T. S. Eliot Shortlist 2023 Announced
T. S. Eliot Shortlist 2023 Announced


T. S. Eliot Shortlist 2023 Announced

The ten shortlisted books for the T. S. Eliot Prize 2023. (Top, left to right: More Sky, Jo Carrick-Varty, Standing in the Forest of Being Alive, Katie Farris, Balladz, Sharon Olds, Self-Portrait as Othello, Jason Allen-Paisant, School of Instructions, Ishion Hutchinson. Bottom, left to right: I think we’re alone now, Abigail Parry, Hyena! Fran Lock, A Change in the Air, Jane Clarke, The Map of the World, Eiléan Ní Chuilleanáin, The Ink Cloud Reader, Kit Fan)

The ten shortlisted collections for this year’s T. S. Eliot Prize have been announced today.

Three of the shortlisted poets have recently featured in The Poetry Review: Sharon Olds’, former winner, Balladz, poems of which appeared in The Poetry Review Autumn 2022; Joe Carrick-Varty’s More Sky, which was reviewed by Alycia Pirmohamed in The Poetry Review Summer 2023; and Katie Farris’ Standing in the Forest of Being Alivereviewed by Jack Belloli in The Poetry Review Autumn 2023.

Also on the shortlist are: Jason Allen-Paisant’s Self-Portrait as Othello; Jane Clarke’s A Change in the Air; Kit Fan The Ink Cloud Reader; Ishion Hutchinson’s School of InstructionsHyena! by Fran Lock, Fran has been in the top ten for the National Poetry Competition three times for her poems ‘Epistle from inside the Sharknado‘, ‘Gentleman Caller‘ and ‘Last exit to Luton‘; Eiléan Ní Chuilleanáin’s The Map of the World; and  Abigail Parry’s I Think We’re Alone Now 

For the first time ever, two of the collections, Katie Farris’s Standing in the Forest of Being Alive and Eiléan Ní Chuilleanáin’s The Map of the World, fall beneath the 48 page limit. The books were submitted by publishers and put before the judges in error, but when notified of this, the judges declined to exclude them. They said: 

We are aware that two of the titles on the list fall short of the 48 pages required. However, both are fully achieved poetry collections that merit their inclusion on the shortlist.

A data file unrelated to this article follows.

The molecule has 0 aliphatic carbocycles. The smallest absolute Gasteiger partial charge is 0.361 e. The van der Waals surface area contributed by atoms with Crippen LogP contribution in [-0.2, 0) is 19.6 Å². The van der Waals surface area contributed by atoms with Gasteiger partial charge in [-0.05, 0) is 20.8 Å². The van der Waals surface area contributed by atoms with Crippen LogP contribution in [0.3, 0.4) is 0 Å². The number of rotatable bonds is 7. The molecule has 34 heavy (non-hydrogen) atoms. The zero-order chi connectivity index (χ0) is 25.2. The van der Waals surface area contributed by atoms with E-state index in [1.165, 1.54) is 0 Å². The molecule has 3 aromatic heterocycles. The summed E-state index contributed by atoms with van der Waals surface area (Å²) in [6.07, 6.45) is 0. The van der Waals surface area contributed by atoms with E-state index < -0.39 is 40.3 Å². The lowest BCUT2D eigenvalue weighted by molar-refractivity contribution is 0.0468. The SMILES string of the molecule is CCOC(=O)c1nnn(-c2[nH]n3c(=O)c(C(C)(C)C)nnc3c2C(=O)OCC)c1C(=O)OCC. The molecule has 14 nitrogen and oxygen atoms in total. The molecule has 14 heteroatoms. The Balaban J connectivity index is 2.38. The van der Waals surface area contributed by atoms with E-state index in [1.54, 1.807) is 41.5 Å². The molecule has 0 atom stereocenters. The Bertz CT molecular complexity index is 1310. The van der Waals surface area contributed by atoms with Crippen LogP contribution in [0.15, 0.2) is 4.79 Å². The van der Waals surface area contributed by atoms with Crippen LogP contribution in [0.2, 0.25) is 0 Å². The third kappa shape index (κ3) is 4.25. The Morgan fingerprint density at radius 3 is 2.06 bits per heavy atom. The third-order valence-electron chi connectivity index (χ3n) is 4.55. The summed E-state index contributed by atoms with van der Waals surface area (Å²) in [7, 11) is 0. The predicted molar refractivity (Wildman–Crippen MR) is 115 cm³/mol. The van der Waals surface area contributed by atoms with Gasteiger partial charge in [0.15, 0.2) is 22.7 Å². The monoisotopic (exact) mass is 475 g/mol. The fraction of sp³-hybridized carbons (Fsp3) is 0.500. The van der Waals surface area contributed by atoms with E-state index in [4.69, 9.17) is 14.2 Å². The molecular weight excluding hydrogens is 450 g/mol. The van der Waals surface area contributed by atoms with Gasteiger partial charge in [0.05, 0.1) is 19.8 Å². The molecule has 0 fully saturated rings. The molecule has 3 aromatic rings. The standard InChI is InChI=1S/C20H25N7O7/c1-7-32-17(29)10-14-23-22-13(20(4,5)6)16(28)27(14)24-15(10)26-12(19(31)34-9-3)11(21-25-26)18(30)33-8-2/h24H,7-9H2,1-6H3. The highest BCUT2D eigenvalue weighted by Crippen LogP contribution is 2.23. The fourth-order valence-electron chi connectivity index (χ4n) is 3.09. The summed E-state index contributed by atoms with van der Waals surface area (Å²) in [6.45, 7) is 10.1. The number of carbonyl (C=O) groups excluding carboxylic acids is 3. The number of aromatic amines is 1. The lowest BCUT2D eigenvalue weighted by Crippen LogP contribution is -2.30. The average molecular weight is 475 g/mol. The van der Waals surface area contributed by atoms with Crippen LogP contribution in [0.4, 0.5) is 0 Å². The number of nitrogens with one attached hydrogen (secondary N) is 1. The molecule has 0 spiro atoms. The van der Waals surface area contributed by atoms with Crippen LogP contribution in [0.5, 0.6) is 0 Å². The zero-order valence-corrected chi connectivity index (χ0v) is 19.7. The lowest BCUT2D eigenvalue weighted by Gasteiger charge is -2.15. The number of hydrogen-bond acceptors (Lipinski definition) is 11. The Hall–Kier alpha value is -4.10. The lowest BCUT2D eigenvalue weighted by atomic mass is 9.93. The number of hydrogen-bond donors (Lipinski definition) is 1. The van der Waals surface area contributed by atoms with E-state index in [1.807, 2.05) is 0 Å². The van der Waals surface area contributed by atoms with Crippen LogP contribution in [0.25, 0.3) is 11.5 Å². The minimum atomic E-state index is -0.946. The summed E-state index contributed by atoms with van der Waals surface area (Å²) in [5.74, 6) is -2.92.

The Poetry Review recently covered the culture of pamphlets and shorter books in Jeremy Noel-Tod’s ‘Magic Papers’, available to read on The Poetry Society website here.

All ten of these books will be reviewed by the Young Critics, a collaborative project between Young Poets Network and the T. S. Eliot Prize. The books will be reviewed in videos uploaded to the T. S. Eliot Prize YouTube Channel later this year. You can watch last year’s videos on their channel here. 

Judges Paul Muldoon (Chair), Sasha Dugdale and Denise Saul have chosen the T. S. Eliot Prize 2023 shortlist from 186 poetry collections submitted by British and Irish publishers. Paul Muldoon spoke on behalf of the judges, saying:

We are confident that all ten shortlisted titles not only meet the high standards they set themselves but speak most effectively to, and of, their moment. If there’s a single word for that moment it is surely ‘disrupted’, and all these poets properly reflect that disruption. Shot through though they are with images of grief, migration, and conflict, they are nonetheless imbued with energy and joy. The names of some poets will be familiar, others less so; all will find a place in your head and heart

The T. S. Eliot Prize 2023 Shortlist Readings will take place on Sunday 14 January 2024 at 7pm in the Southbank Centre’s Royal Festival Hall as part of its literature programme. Tickets will go on sale later this year. The winner of the 2023 Prize will be announced at the Award Ceremony on Monday 15 January 2024. For full information on this year’s Prize, visit the T. S. Eliot Prize website at tseliot.com/prize

3rd October 2023

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